I saved the glass.
Three years ago, January 21, 2014, I emerged from a seizure in my car covered in broken glass.
I was fine. I had my foot on the brake when it happened, so they’d only had to break my window to get me out, but those pieces went everywhere.
When the window was replaced, most of it was cleaned up, but tiny sparkles always emerged from their hiding places. I kept finding them. For days after.
Three years after.
In my coat pocket. In my purse. Beneath the car seats. In the center console. Wedged between the carpet and the plastic of the car door frame.
The ones that I couldn’t reach with the vacuum cleaner glittered at me every time I got behind the wheel, almost mocking me with their winks and sparkles. I had conquered my fear of driving, and that glass represented that fear. It was hard to look at. I had to make a conscious effort to avert my eyes when those sparkles beckoned. It represented my mortality.
But it also represented my miracle.
So I peeled the sticker off a lint roller and went after it.
It was pretty, in a way, even stuck to that lint roller paper along with the dog hair and crumbs and dead bugs and sand.
It was beautiful and broken. It spoke to me.
So I made something out of it.
It involved pink styrofoam and concrete and a broken mirror I had lying around and a lot of punching and even more tears.
But most of all, it involved healing.
I grew up in a pretty non-traditional church experience: We met in someone’s garage two counties over. There were maybe 50 people in there, all crammed in, sitting on folding chairs. The little kids just sat on the floor. There were a lot of closed eyes and raised hands and shaking heads and voices shouting “Praise Jesus!”. (Sounds cult-ish, I know. But it wasn’t.)
We didn’t recite any creeds. We didn’t have hymnals. In fact, most of the songs we sang were written by the pastor.
The Bible was our only book. There was no “How-To” guide stashed in the back of the pew that explained when to sit, when to stand, and what to say.
I always felt a little weird about this growing up. When you live in a small town, you’re defined by the groups you belong to, and I didn’t get to be Catholic or Lutheran or Methodist or “non-religious” like virtually everyone else in my class. And I always thought that maybe my church experiences were less-than because of this. They weren’t “official.” There was no Pope or Diocese to oversee our practices. We had no book to follow along with and guide our participation in the service.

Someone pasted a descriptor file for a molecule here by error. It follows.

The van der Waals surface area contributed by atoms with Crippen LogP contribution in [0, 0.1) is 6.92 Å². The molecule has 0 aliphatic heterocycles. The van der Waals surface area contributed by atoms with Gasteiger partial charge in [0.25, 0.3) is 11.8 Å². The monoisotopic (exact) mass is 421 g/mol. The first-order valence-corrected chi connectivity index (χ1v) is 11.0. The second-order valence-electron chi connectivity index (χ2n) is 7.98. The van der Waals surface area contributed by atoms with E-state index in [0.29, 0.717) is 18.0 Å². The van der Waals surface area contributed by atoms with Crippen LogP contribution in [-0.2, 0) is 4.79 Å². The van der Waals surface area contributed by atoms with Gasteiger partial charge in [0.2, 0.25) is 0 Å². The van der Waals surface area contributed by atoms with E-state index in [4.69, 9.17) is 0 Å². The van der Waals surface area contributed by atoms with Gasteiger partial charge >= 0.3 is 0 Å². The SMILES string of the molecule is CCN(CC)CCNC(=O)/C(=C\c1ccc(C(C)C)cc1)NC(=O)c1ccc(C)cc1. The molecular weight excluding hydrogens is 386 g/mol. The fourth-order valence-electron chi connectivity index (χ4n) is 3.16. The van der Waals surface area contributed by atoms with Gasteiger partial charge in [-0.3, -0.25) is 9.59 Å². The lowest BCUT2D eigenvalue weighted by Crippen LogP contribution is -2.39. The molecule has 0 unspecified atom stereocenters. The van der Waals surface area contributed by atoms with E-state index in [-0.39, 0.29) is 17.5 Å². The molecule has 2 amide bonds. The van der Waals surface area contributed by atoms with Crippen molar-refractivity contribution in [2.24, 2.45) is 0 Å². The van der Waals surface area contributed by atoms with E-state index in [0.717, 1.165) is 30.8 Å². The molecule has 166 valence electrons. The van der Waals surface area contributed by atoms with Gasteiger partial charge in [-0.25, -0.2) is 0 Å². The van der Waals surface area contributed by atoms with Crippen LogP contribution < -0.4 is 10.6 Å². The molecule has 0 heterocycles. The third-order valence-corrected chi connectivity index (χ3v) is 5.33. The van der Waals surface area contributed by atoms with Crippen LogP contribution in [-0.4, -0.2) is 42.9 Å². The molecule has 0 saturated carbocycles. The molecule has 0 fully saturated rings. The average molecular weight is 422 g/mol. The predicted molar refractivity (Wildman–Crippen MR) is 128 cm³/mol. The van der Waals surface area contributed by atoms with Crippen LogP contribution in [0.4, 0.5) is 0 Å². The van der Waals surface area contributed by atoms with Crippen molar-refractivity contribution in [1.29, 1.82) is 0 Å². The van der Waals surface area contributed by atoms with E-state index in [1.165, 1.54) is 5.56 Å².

Like I said, the Bible was our only book.
Whenever I visited other churches, this bothered me. It was rare to see an actual Bible in those churches. Usually, the passages were just printed in the bulletin. So I felt like we were doing it wrong in our garage. Everyone brought their own Bibles in our “church.” And people shared with the “congregation” what they were reading and what learning from it.
So there was (and still is) this disconnect for me: the words “Pope” and “Diocese” don’t appear in any Bible I’ve read. There aren’t a lot of instructions in there about conducting an actual church service. The Biblical church, to me, just seemed to be a group of people who loved and supported each other and who weren’t afraid to act out their faith to better the world. (Becauase faith without action is dead.)
So I feel like I serve God better in caring for foster children than I do sitting in a pew.
(The Bible tells us to care for the fatherless and the widow, but I don’t think it says anything about sitting in a pew.)
Likewise, I hate feeling guilty for not volunteering my “time and talents” to pass out bulletins or join church council. I hate feeling guilty for not buying soap for kids in Africa.
And I’m not saying that those aren’t worthy causes. I’m just saying that I see a lot of things that churches ignore, either because they’re way too into themselves (“involving” members of the congregation by having them pass the offering tray or hand out wafers) or way too outside themselves (giving money to foreign missionaries). They miss the needs that are right here, right now. Churches are missing the needs of their own communities because so many of their programs stay within their church walls.
They want people to come to them. They don’t go out to meet those needs.
They are fine sending a single family to North Korea or Borneo or Fiji and supporting them with money and prayers and school supplies and stuff that was bound for the Salvation Army anyway. But it is rare to see people step out within their own communities to make a difference, especially if those who need help don’t “belong” to to the “right” religion. I’m not saying it doesn’t happen -- our community just saw a beautiful example of people coming together to support a family in need that crossed boundaries of denomination.
But it is rare.
I didn’t realize how much need there was until we started doing foster care, until we jumped into that trench and started to interact with people who needed real help with real things: Basic education. Life skills, like cooking. Money, time, and resource management. Hygiene. Sobriety.
I live outside a town of 2,500 people, and there is plenty of need right here. And I don’t know if I’ll ever feel comfortable going to church where they expend more effort in finding someone to read scripture next Sunday than they do in meeting the needs that are just outside their walls.